James Cicconi, AT&T’s senior executive vice president for external and legislative affairs, recently told my colleague Grant Gross that the network neutrality bills currently perking in Congress in the aftermath of Barack Obama’s election are unnecessary.
“There’s a lot of people who now believe that companies like AT&T are not plotting to overthrow the open Internet concept,” Cicconi said.
Like who, Jim? Verizon? Comcast? Time Warner?
This is the tune broadband providers have been whistling since the Federal Communications Commission ordered Comcast to stop throttling BitTorrent traffic. That decision, broadband providers claim, solves the issue of network neutrality with the FCC making case-by-case decisions.
There’s a small problem, though, with that theory. Comcast did not receive a fine nor did the decision lay out proscriptions to other broadband providers that dabble in throttling and bandwidth caps in the name of network management. Then there’s the fact that Comcast is appealing the decision on the basis that the FCC has no real authority to enforce its network neutrality rulers.
If Comcast wins its appeal — and many people think it will — the whole network neutrality issue is back to zero, which would please the AT&Ts of the world.
U.S. Sen. Byron Dorgan, who introduced network neutrality legislation in the 110th Congress that went exactly nowhere, plans to bring a new net neutrality bill to the 111th Congress, which begins in January.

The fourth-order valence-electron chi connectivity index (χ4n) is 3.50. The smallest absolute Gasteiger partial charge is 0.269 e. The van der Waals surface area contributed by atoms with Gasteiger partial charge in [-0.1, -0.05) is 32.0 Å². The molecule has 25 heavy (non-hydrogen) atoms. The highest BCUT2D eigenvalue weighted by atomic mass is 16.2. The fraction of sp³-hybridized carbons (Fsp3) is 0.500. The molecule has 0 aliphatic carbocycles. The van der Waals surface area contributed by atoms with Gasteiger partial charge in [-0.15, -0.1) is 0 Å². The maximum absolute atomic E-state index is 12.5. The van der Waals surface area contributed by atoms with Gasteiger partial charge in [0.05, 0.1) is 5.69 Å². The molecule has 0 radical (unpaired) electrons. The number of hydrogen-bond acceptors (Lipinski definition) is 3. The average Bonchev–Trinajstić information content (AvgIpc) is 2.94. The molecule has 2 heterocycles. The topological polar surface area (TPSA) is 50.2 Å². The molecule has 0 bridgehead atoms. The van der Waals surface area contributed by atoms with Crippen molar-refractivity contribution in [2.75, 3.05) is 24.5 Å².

One of Obama’s earliest tech-related campaign promises was to throw his support behind network neutrality, which would prohibit discrimination in the delivery of broadband services by providers such as AT&T, Verizon and Comcast.
Without network neutrality rules, Obama said, “you could get much better quality from the Fox News site and you’d be getting rotten service from some mom and pop site. And that, I think, destroys one of the best things about the Internet — which is that there is this incredible equality there.”
Yet even Obama may not back Dorgan’s bill, at least until the Comcast appeal is finally decided. His first choice is to leave the issue with the FCC.
All that adds up to broadband providers continuing to push the legal envelope about how they handle user traffic for probably at least a year so before the Comcast case works itself out. Then there would be months of debate in Congress and the FCC following the decision.
Chances of new network neutrality laws in 2009? Almost zero.